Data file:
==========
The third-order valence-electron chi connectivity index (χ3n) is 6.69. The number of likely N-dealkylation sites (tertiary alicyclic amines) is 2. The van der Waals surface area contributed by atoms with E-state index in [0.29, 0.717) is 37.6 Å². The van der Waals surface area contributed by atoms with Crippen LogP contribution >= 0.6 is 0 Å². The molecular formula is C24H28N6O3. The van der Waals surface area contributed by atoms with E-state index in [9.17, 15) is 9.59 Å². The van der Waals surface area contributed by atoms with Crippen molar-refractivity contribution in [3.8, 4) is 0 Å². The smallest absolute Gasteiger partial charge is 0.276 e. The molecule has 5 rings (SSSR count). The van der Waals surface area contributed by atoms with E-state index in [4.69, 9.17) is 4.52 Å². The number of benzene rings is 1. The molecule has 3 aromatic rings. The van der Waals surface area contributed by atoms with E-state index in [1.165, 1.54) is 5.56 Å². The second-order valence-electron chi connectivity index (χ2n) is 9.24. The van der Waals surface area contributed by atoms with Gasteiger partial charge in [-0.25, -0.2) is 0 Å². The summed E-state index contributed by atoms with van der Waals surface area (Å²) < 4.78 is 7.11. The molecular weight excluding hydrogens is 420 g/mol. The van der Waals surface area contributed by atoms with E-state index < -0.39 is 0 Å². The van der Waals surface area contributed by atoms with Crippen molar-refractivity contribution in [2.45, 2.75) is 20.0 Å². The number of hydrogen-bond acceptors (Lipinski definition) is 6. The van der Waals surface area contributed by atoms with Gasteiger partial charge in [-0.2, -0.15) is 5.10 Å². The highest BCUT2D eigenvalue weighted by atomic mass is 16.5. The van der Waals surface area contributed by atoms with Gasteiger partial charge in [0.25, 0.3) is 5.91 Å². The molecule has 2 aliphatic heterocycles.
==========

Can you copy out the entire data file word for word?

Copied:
The third-order valence-electron chi connectivity index (χ3n) is 6.69. The number of likely N-dealkylation sites (tertiary alicyclic amines) is 2. The van der Waals surface area contributed by atoms with E-state index in [0.29, 0.717) is 37.6 Å². The van der Waals surface area contributed by atoms with Crippen LogP contribution >= 0.6 is 0 Å². The molecular formula is C24H28N6O3. The van der Waals surface area contributed by atoms with E-state index in [9.17, 15) is 9.59 Å². The van der Waals surface area contributed by atoms with Crippen molar-refractivity contribution in [3.8, 4) is 0 Å². The smallest absolute Gasteiger partial charge is 0.276 e. The molecule has 5 rings (SSSR count). The van der Waals surface area contributed by atoms with E-state index in [4.69, 9.17) is 4.52 Å². The number of benzene rings is 1. The molecule has 3 aromatic rings. The van der Waals surface area contributed by atoms with E-state index in [1.165, 1.54) is 5.56 Å². The second-order valence-electron chi connectivity index (χ2n) is 9.24. The van der Waals surface area contributed by atoms with Gasteiger partial charge in [-0.25, -0.2) is 0 Å². The summed E-state index contributed by atoms with van der Waals surface area (Å²) < 4.78 is 7.11. The molecular weight excluding hydrogens is 420 g/mol. The van der Waals surface area contributed by atoms with E-state index < -0.39 is 0 Å². The van der Waals surface area contributed by atoms with Crippen molar-refractivity contribution in [2.45, 2.75) is 20.0 Å². The number of hydrogen-bond acceptors (Lipinski definition) is 6. The van der Waals surface area contributed by atoms with Gasteiger partial charge in [-0.2, -0.15) is 5.10 Å². The highest BCUT2D eigenvalue weighted by atomic mass is 16.5. The van der Waals surface area contributed by atoms with Gasteiger partial charge in [0.25, 0.3) is 5.91 Å². The molecule has 2 aliphatic heterocycles.